The 33rd Season concludes with a bombastic set of works featuring The Symphony Orchestra & Chorus in full, led by our new Principal Conductor Guillermo Figueroa. The afternoon begins with one of the most popular works by one of today’s great living choral composers, Morten Lauridsen: his Lux Aeterna for chorus and chamber orchestra. Mendelssohn’s complex setting of Psalm 114, “Da Israel aus Ägypten zog,” for double chorus and orchestra, will be sure to astound. Finally, the season comes to a grand finale with Beethoven’s Fifth Symphony, likely the very best loved work by that perpetually astounding composer.
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SATURDAY, MAY 20, 2017, AT 7:00 PM
SUNDAY, MAY 21, 2017, AT 4:00 PM
Morten Lauridsen grew up in the Pacific Northwest and studied composition at the University of Southern California with Ingolf Dahl, Halsey Stevens, and Robert Linn. For the last three decades he has taught composition at USC, and from 1990 until 2002 he served as chairman of the composition faculty of the USC Thornton School of Music. Lauridsen composed Lux Aeterna in 1995–1997, and it was first performed on April 13, 1997, by Paul Salamunovich and the Los Angeles Master Chorale and Sinfonia. Lux Aeterna has become something of a sensation in choral music: over the past decades it has had numerous performances and has been recorded on both sides of the Atlantic.
One of the most striking features of Lux Aeterna is that it seems to exist outside of time. It is a mixture of the ancient and the contemporary, somewhat in the manner of such twentieth-century scores as the Maurice Duruflé Requiem, which is based on Gregorian chant, and Ralph Vaughan Williams’s Mass in G Minor, which makes use of Renaissance techniques. Lauridsen’s use of a Latin text, cantus firmus melodies, and close canonic writing places Lux Aeterna in the tradition of the polyphonic choral music of the Renaissance, but his use of a full symphony orchestra and—at moments—a dissonant harmonic language makes this music feel “modern.” That diverse fusion has proven attractive to both performers and audiences.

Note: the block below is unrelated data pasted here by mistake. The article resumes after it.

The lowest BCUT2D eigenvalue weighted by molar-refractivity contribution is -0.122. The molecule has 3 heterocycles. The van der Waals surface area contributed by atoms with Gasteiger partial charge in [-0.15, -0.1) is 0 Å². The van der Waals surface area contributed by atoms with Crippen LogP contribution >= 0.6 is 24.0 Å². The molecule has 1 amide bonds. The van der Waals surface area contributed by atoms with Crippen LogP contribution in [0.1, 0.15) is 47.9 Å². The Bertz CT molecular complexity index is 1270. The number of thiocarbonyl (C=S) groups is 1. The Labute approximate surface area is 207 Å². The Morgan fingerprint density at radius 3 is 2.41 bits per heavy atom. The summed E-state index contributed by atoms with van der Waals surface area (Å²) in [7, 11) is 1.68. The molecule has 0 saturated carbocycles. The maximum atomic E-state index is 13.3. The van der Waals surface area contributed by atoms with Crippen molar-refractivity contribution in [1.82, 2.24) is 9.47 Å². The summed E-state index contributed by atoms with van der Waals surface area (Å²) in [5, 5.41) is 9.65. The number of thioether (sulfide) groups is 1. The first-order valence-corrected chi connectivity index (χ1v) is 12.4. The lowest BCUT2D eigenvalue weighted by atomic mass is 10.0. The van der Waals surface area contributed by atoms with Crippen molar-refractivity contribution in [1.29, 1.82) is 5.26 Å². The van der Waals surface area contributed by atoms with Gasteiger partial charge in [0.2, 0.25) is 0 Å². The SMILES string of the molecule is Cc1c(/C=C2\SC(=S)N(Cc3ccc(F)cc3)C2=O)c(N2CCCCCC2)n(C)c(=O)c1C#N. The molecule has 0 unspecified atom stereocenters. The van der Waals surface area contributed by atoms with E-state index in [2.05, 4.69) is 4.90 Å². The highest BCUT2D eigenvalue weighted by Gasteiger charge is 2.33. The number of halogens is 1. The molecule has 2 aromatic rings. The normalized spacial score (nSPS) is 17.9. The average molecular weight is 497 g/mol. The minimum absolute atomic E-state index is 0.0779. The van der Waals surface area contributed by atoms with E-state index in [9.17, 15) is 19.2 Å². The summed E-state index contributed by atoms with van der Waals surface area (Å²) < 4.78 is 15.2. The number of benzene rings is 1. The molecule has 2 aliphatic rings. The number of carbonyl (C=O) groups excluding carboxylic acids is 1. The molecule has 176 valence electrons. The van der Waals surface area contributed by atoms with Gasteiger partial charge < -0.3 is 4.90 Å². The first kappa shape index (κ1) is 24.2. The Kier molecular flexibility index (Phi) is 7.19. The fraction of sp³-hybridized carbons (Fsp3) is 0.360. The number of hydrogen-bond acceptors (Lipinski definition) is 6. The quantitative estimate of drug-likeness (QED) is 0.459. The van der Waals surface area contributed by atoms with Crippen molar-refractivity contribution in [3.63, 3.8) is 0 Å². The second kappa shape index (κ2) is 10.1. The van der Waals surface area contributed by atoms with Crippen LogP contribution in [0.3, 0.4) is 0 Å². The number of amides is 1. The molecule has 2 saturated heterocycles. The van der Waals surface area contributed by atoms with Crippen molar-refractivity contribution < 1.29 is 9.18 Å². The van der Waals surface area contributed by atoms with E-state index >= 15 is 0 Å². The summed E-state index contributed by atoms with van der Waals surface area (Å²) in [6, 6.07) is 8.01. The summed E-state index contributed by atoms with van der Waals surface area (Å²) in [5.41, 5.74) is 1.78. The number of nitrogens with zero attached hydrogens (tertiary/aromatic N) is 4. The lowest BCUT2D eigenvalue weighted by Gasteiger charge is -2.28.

Lux Aeterna is in five movements that are played without pause, and formally these take the shape of an arch: the opening and closing movements use some of the same text and music, and at the center of the arc is an a cappella movement. Lauridsen assembled his text from diverse sources. The texts of the outer movements come from the Requiem Mass: the opening movement from the Introit, the concluding movement from the Agnus Dei and Communion. The text of the second movement comes from the Te Deum, while the third and fourth movements are from old Latin hymns. Throughout, the emphasis is on light: in the title, in the recurring conception of illumination and salvation, and in the music itself, which often seems to cast a luminous glow.
Music so instantly attractive requires little “explanation,” and commentary may be kept to a minimum. It should be noted, though, that the outer movements—which are drawn from the Requiem Mass—specifically emphasize salvation rather than damnation; Lauridsen frames this work with movements that evoke light and eternal rest, and these will be recurring themes throughout. Further, this music does without the conflict that lies at the heart of sonata-form structures: Lux Aeterna is peaceful from its first instant—it seems to grow out of nothing at the beginning, and at the end it fades into rapt silence. There are moments of intensity along the way, but at no point does this music strive for the violence of the Verdi Requiem or the ringing triumph of Brahms’s Ein Deutsches Requiem. Rather, its restrained manner sings with a confidence and peace that reassure rather than assault. Lauridsen has noted that the second movement is based on the seventeenth-century cantus firmus melody Herzliebster Jesu and has called the fourth movement “a spirited, jubilant canticle.” The final movement, longest of the five, employs the text of the closing sections of the Requiem Mass, but Lauridsen presses beyond these to conclude with an Alleluia and an Amen that draw Lux Aeterna to its serene conclusion.
Symphony No. 5 in C Minor, opus 67
Ludwig van Beethoven